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William Gleaves "Dub" Warrior

Elder. Patriarch. Historian.

By Sarah Johnson and Kato Wittich


William Gleaves “Dub” Warrior was born in Brackettville, Texas to Carroll Gordon Ghen Warrior and Lovenia Gleaves Warrior on March 16, 1927. He was preceded by his older brother Darwin Lancaster Warrior and his sister Izola Willimena Warrior Raspberry. Dub often lived with and was very close to his grandmother, Mary “Nana” Warrior. He was one of the first two Black children to graduate from 12th Grade in Brackettville once the Carver school expanded to include all high school grades.


He married childhood sweetheart Ethel Mae July Hall in 1945 and they had a daughter, Marie Veronica Warrior and later an adopted son, Anthony Carroll Warrior. Dub had many occupations in his life, most of them interesting and challenging, often juggling two or three jobs at once to support and provide for his family. He was a cowboy and ranch hand from his early teens. Right after graduation he went into the army, but World War II ended before he saw combat, and he returned home and spent years working in Ozona as a ranch hand. Other occupations included truck driver, waiter, and movie extra. He was a Reserve Deputy Sheriff in Del Rio for over 23 years, from 1977 to 2001.


Perhaps the most important job Dub had was unpaid: President of the Seminole Indian Scouts Cemetery Association. He served for a total of 26 years, promoting, and preserving the legacy of the Scouts and supporting the community as a historian.

From a very young age, Dub was fascinated by history and loved to listen to his Elders while pretending to do something else so that he wouldn’t be shooed out of the room. He consumed and memorized those stories and spent most of his life sharing them with others. He had an extraordinary memory that made him a much-treasured part of the community, a living historian who generously shared his knowledge with any descendant who wanted it. Throughout the numerous interviews he gave for books, newspapers and videos, he presented the Scouts as regular people instead of idealized myths, and he was passionate about the need for the community to learn and value its unique history. He was invited to represent the community as a presenter and exhibitor in the Smithsonian Folklife Festival in 1992 and he traveled to Washington D.C., Florida and other locations to present information on Black Seminoles.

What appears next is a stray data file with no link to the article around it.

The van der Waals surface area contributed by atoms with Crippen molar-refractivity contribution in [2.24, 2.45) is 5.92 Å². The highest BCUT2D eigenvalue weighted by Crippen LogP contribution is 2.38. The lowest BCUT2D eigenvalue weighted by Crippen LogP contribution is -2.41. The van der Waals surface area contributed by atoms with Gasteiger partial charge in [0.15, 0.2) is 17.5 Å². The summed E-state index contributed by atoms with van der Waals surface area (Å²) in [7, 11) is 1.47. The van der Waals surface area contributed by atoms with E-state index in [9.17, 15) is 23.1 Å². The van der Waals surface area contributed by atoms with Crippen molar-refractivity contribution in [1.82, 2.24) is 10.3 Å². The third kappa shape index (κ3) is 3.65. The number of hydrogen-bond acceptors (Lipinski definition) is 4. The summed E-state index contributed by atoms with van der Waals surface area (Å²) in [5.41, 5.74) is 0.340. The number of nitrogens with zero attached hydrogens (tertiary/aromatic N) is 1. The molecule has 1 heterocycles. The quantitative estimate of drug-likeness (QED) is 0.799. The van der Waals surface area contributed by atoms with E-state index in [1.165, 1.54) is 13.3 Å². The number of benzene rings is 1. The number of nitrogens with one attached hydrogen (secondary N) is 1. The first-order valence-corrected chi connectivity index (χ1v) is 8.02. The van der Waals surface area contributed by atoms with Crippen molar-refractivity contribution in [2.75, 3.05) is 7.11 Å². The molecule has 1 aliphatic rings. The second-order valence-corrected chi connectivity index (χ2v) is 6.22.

To inaugurate this project, we begin with a Legacy page celebrating and honoring Mr. William Gleaves “Dub” Warrior.  .

To freeze an image, click on the photo.

Transcription of the Speech Given by William “Dub” Warrior at the Seminole Celebration Weekend BRACKETTVILLE, TEXAS, SEPTEMBER 17, 2006


The entire program was taped on an audio cassette and transcribed by Billie Jean Ward Frierson, who has graciously allowed the Historical Society to share it.


“WILLIAM WARRIOR:  Good to see everyone.  I am William Warrior, President at the present time of the Seminole Indian Scout Association here at Brackettville, Kinney County, Texas.   I want to welcome each, and every one that is present here today.  I mean it from my heart.  I am so glad to see each one of you, and when I say this: I say it from the bottom of my heart, that you came to be with us and to make this a success.  We have people from everywhere; like brother Sterling said, he wishes this to be the best September program that we have ever had.  And to this point I hope the others will even be better, so with your help we can do this.  I know, coming from other places and stuff, this is a small town, but our forefathers were here, and I am so glad you came back, and you thought enough of them to come and give praise to them and to seek your history.  And there is a lot of history right here.   And I want you to be as proud of your heritage as I am.

Click here to read the entire transcription.

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